Thursday, September 8, 2011

Blog Tour and Review: The Good Daughters by Joyce Maynard

I'm very thankful once again to Trish from TLC Book Tours for inviting me to be a part of this tour for the newest novel by Joyce Maynard.  Maynard has proven once again to me that she is an exceptional author.  Here is a summary of The Good Daughters from the Harper Collins website:

They were born on the same day, in the same small New Hampshire hospital, into families that could hardly have been less alike. 

Ruth Plank is an artist and a romantic with a rich, passionate, imaginative life. The last of five girls born to a gentle, caring farmer and his stolid wife, she yearns to soar beyond the confines of the land that has been her family's birthright for generations. 

Dana Dickerson is a scientist and realist whose faith is firmly planted in the natural world. Raised by a pair of capricious drifters who waste their lives on failed dreams, she longs for stability and rootedness. 

Different in nearly every way, Ruth and Dana share a need to make sense of who they are and to find their places in a world in which neither has ever truly felt she belonged. They also share a love for Dana's wild and beautiful older brother, Ray, who will leave an indelible mark on both their hearts. 

Told in the alternating voices of Ruth and Dana, The Good Daughters follows these "birthday sisters" as they make their way from the 1950s to the present. Master storyteller Joyce Maynard chronicles the unlikely ways the two women's lives parallel and intersect—from childhood and adolescence to first loves, first sex, marriage, and parenthood; from the deaths of parents to divorce, the loss of home, and the loss of a beloved partner—until past secrets and forgotten memories unexpectedly come to light, forcing them to reevaluate themselves and each other. 

Moving from rural New Hampshire to a remote island in British Columbia to the '70s Boston art-school scene, The Good Daughters is an unforgettable story about the ties of home and family, the devastating force of love, the healing power of forgiveness, and the desire to know who we are.

My Review:
When I first read the summary of The Good Daughters I figured it would end up being a 'switched at birth' plot, but really it turned out to be a story that  focuses on two girls lives as they struggle trying to find their places in the world.  The chapters alternate between Ruth and Dana, through love, secrets, and loss, as we follow them through their adult lives.

Ruth Plank was born into a family that owned a lucrative farm.  With just her and her sisters, her parents no longer had any hope of passing the farm down to a son as was the custom with previous Plank generations.  Her father accepted this outcome and loved all of his girls equally and was not shy in showing his pride for his lovely family of daughters.  Ruth just cannot understand why her relationship with her mother is such a struggle through her whole life.

Dana Dickerson is born to a family that cannot seem to put roots down in any one area.  She finds herself longing for stability and a place to call home.  The Plank family seems to show up at their doorstep for a visit at least once a year and although the Dickerson's don't look forward to these visits, Dana does enjoy spending time with Edwin, Ruth's father, as he is always generous in sharing agricultural information with her.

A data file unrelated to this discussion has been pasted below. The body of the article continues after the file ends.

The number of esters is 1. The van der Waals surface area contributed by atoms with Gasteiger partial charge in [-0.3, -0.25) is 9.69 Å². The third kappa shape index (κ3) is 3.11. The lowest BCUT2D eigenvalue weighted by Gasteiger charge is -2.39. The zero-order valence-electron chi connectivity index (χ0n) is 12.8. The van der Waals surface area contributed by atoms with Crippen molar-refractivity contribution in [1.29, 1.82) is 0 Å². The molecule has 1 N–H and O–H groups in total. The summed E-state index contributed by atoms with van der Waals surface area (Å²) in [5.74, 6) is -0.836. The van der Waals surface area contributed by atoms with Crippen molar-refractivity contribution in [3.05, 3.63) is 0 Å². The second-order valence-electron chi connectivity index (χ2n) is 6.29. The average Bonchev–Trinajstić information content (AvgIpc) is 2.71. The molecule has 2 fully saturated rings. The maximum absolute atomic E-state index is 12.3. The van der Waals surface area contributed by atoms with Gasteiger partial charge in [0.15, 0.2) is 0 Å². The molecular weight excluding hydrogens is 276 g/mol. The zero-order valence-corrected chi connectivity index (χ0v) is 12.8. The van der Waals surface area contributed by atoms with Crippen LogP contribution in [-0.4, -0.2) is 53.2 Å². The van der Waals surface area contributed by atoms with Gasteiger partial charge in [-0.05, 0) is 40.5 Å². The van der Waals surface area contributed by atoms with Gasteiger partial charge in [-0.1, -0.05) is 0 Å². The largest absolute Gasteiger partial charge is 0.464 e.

As much as Dana enjoys agriculture, Ruth finds an artistic side of her just waiting to burst out of her skin.  She has no desire at all to join her sisters in the farmwork, except for managing the small roadside vegetable stand.  Through the work that she does in the stand she finds a special place in her heart for the farm that helps her develop a closer relationship with her father.

As truths and secrets are revealed in the book I found myself getting angry with Ruth's parents, Edwin and Connie Plank.  Before I knew it, I was all upset with the story as I couldn't imagine the path that Edwin and Connie decided to take.  Connie especially frustrated me as she appeared to be such a God-fearing and strong-willed woman, but then I came to understand why her character reacted the way that she did.  Everything did come full circle for me in this novel that let me find the appreciation that this book deserves.

I think this book would make a great book club selection with themes of love, family, secrets, and loss.  As I was reading it I could only imagine the different comments that would be made from various members of my group.  I did enjoy this novel and I'm confident that many of you would also!

My Rating:  4/5

Disclosure:  This book was provided to me by the publisher in exchange for an honest review.


Anonymous said...

I'm sure my book club would have some interesting things to say about this one too! I'm glad you enjoyed it. Thanks for being a part of the tour.

Ti said...

I loved her other book, Labor Day and will probably read this one soon.

bermudaonion said...

Like Ti, I loved Labor Day, so I figured this one would be good too. I'm glad to see I'm right.

Anonymous said...

Joyce Maynard became one of my favorite authors after I read her memoir At Home in the World. I definitely want to read this one!

Unknown said...

This sounds like a captivating and absorbing book. Maynard is a terrific writer and there's always something a little extra special in her works.

Thanks for a great review!

(Diane) Bibliophile By the Sea said...

I loved this book, and in fact every book Joyce Maynard has written.